The enquiries usually come from the descendants of the former Jewish residents of Wroclaw. They write from Germany, the US, Brazil, Israel and even New Zealand. The spokeswoman admits that the majority of enquiries concern the Jewish cemetery, and the museum personnel find it easier to obtain the necessary information if the descendant's family were well known in the city, e.g. their members were elected to the Municipal Council or were distinguished scientists. "As we search the traces of our ancestors, we often come across something nice and unusual," says Ewa Pluta.

The museum personnel often help the descendants to make contact with the following institutions: the Piasek Library, in which pre-war Wroclaw's address books (Adressbuch Stadt Breslau) are stored, the University Library, the State Archive or the Arsenal, where construction records are kept (maps, designs and photographs of buildings collected by the Baupolizei Breslau, that is, the German building control services) until 1945. "The descendants of the former residents of Wroclaw often decide to visit us in person, and we stay in touch with some of them later on," says the spokeswoman.

They break into tears with joy

For more than seven years now, Piotr Szereda from Wroclaw's Municipal Guards has been helping foreign visitors to find the traces of their ancestors. He is so passionate about it that he has learnt fluent German. He translates written records that date back as far as the mid-19th century, he travels in Wroclaw and the vicinity to speak with the owners of the former German houses, and he also takes photos and makes videos to send them to the descendants. "They are really grateful because they don't know where to find the records. Some of them, when we look for graves, for example, are afraid to leave their cars, and they respond with surprise when Polish people, despite the painful time of WWII, are willing to help them," says Piotr Szereda, who makes contact with foreign visitors that browse the website www.breslau-wroclaw.de.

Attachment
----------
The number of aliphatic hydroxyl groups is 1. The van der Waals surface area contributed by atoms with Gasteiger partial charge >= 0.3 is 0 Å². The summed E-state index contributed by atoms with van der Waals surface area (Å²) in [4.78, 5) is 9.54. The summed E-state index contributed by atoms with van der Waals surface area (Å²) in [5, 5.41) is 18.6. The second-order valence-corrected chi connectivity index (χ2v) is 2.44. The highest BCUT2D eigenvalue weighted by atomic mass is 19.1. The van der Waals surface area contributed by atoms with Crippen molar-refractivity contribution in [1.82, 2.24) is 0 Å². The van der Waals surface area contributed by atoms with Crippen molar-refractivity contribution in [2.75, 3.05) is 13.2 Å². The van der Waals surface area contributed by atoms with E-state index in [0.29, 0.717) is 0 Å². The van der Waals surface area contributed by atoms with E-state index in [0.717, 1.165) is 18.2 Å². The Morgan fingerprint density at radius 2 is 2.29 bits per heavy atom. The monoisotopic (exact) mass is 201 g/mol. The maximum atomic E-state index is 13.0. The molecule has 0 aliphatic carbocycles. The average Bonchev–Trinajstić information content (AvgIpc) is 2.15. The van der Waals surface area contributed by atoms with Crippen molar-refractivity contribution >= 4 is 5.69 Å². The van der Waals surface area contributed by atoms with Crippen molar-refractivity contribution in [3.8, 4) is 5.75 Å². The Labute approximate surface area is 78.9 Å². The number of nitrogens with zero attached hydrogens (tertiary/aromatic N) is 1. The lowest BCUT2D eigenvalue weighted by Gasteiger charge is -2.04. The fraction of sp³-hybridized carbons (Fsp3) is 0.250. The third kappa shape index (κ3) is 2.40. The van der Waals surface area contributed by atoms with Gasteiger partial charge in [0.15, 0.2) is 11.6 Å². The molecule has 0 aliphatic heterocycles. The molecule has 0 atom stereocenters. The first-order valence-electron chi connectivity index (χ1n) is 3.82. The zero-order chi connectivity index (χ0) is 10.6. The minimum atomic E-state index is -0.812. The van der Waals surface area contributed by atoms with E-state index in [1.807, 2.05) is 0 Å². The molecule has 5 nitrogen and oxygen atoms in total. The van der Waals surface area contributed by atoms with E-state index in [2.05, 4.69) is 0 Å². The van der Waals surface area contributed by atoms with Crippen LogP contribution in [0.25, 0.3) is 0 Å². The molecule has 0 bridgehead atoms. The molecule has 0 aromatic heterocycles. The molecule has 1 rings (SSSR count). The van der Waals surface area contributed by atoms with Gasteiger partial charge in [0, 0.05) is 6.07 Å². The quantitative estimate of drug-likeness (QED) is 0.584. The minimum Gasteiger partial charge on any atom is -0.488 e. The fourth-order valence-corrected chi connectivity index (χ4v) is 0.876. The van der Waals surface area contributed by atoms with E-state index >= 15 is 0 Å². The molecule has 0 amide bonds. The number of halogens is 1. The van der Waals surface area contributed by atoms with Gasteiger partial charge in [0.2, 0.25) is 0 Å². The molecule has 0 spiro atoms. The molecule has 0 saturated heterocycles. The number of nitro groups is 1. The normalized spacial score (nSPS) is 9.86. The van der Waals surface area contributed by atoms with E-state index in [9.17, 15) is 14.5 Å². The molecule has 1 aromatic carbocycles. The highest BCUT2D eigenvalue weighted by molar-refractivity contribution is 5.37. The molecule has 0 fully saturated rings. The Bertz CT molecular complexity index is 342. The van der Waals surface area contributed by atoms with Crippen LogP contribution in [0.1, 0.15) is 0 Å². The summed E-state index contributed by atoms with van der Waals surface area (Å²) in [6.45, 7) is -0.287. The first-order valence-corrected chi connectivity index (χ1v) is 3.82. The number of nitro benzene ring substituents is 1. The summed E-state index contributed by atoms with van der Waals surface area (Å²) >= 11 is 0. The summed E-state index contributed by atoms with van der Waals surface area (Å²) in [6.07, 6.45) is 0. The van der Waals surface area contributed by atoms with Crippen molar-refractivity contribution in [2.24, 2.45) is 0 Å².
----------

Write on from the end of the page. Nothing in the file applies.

Sylvia wanted to know if her grandfather's factory (Breslauer Eiswerke) and his house in ul Wilcza had survived. The area was taken over by developers who had the plant demolished, but her family villa survived due to its historic value. "Sylvia came with her son and a bunch of flowers. She broke into tears when we entered her home. Then we went to the Centenary Hall, but she ran away when she saw it. On Hitler's visit to the city, her brother had to stand by the Hall and beat the drum. When he grew faint, the supervising officer would beat him with a whip," recounts Piotr Szereda. The Germans who visit Piotr Szereda in Wroclaw have more memories like these.

Piotr does more than just help in their searches. "Once, on the request of my customer, I gathered a handful of earth from the cemetery at Chrząstawa Wielka and sent it to the US, The earth was his gift to his mother. She was so happy that she broke into tears," he reminisces. He also made a scan of a PhD dissertation written by a Jewish resident of Wroclaw, who presented and defended it at the Faculty of Law at the University of Wroclaw. The scan was later sent to his descendants in the US. They gave it to his grandson, who wrote a thesis on the same subject as his grandfather. Piotr Szereda makes it clear that people change as they discover their past. "Both German and Polish people begin to break the ice at these meetings. We learn more about each other and give up prejudice. We are now neighbours, after all, and we should help each other."

Where to seek information on your ancestors?

Registrar's Office in Woclaw
State Archive (records from 1913 and older)
City Museum in Wroclaw
City Arsenal (construction records from 1945 and older)
Wroclaw University Library - Piasek Collection (Adressbuch Stadt Breslau)
Wroclaw University Library - Archive
www.breslau-wroclaw.de.
http://dolny-slask.org.pl

Eliza Głowicka